Penn had grown up chain harrowing, soil testing, just doing what farmers did. Nowadays he sees people coming into the Bluegrass and feeding high-protein alfalfa. He can spot those easy enough.

“All you got to do is go around and see which ones have all that mud [i.e poultice] on their legs,” he says. “Pythiosis. Way too much in the feed tub. That grass out there, if it heads out, it's 18% protein. That's why you keep topping your pastures, you don't want it to head out.”

They bought weanlings before the word “pinhook” had entered the bloodstock lexicon, with only Stanley Petter ahead of the curve. Besides foaling out 50 mares, then, they would buy 20-odd weanlings.

“We found out that you could buy a weanling for $300 to $500 and sell it for $2,500 to $5,000,” he says. “You could raise those babies like you raised steers, but the profit per horse was so much better.

“We'd bed those weanlings on tobacco stems. We had a tobacco warehouse, so we could get carloads of that stuff. It was one of the cleanest things you could use at the time, when we didn't have woodchips or shavings. And then you'd take it out and spread it as fertilizer.”

But whatever Penn learned from steers, it was horses that taught him love. He bought his first mare at 16, as soon as he had a driver's license. For a while the Penns had a satellite farm in Ocala, and that was another vital chapter in his adolescence: selling 2-year-olds at Hialeah.

“We'd raise 15 or so down there, broke them, did the whole thing,” he recalls. “So really I got baptized pretty good, pretty young, though it wasn't as speed-crazy as now. Anyway I learned about sand colic, about fire ants, all that kind of stuff. It was all experience, and it served me well.”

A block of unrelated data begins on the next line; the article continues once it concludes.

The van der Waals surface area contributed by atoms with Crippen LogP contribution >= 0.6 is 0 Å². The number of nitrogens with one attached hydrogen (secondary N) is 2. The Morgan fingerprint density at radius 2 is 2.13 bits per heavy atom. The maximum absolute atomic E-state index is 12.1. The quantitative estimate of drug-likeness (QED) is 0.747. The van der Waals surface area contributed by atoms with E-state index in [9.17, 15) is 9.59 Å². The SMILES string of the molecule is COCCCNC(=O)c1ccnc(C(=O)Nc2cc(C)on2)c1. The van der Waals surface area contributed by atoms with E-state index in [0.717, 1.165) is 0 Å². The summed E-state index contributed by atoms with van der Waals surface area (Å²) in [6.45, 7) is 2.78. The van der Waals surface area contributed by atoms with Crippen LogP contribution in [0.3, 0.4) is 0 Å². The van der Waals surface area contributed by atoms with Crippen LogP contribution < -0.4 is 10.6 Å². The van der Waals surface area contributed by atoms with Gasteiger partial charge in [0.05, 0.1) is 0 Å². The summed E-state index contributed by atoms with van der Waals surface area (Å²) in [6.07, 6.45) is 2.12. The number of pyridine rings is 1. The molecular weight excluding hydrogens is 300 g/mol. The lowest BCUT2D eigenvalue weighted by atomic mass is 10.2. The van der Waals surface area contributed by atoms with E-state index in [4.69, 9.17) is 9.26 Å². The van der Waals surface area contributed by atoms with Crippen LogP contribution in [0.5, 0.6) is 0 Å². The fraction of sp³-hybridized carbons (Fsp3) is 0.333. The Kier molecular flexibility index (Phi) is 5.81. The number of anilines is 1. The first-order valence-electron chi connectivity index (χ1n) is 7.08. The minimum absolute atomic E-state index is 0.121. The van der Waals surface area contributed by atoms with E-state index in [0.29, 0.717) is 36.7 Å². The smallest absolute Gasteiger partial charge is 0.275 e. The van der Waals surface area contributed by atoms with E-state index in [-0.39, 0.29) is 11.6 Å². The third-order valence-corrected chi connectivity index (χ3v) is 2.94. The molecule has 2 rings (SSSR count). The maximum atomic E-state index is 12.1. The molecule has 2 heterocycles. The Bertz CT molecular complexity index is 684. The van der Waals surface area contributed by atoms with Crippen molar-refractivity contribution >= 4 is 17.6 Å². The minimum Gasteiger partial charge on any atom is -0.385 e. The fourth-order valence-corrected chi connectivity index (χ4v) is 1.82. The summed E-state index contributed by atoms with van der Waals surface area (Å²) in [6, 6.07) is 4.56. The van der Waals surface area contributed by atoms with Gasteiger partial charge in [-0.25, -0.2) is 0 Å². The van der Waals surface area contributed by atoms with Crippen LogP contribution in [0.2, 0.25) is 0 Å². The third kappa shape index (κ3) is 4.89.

Knowing what he wanted to do in life, it was only to please his mother–so that she could say that he'd “attended” college–that he consented to a single semester at Georgetown. But then he got his Vietnam draft number, and it was the kind that made you gulp. Suddenly he had to engage.

“Every hour I wasn't in class, I was in the library catching up,” Penn recalls. “Because if I flunked out, 90 days later I'd be in a rice paddy.”

Whether or not Georgetown College saved his life, it certainly changed it. He has been serving that institution in various roles ever since graduating in 1968. Around that time his father and uncles began to dismantle their partnership, and help the next generation on its way. His parents gave Penn the downpayment on an 87-acre plot, the core of which is where he remains today.

“But I soon found that my tobacco wasn't supporting my horse habit,” he recalls. “And then I got married, had kids, and had to find another way. I started boarding horses, and found out right quick that the only people you board horses for are the ones that can pay you. The economics I'd learned in college taught me that it's all about cashflow. You could be worth $2 million, but if you don't have cashflow, it doesn't matter. All you're doing is borrowing and paying.”

What got the household on an even keel was an unraced Pretense mare Penn bought for $34,000. She turned out to have a son in training with Wayne Lukas. He won the GI Remsen S. and started among the favorites for the Kentucky Derby. Penn rolled the dice, managed to get a season to Seattle Slew, and sold the mare for seven figures to Juddmonte.

He paid his $450,000 covering fee, took the rest to the bank,  and discovered the pleasant novelty of solvency.

“My friends and family all said, 'You're stupid to sell that mare,'” he recalls. “But the time to get out of debt is when you can. And a couple of years later I could have bought that mare back for $50,000. She never threw another horse that could run.”

They built their house, and built a client base: a small, loyal group that thought the same way. When Penn packed up, his newest customer had been there 20 years.

“We were lucky enough to board horses for people that wanted to enjoy the life with us,” he reflects. “They became like family, watched your kids grow up.”

These included Janis Whitham, her late husband Frank and their son Clay. The Whithams imported a Hall of Famer-in-the-making in Bayakoa (Arg), but thereafter it has all been acorn-to-oak stuff.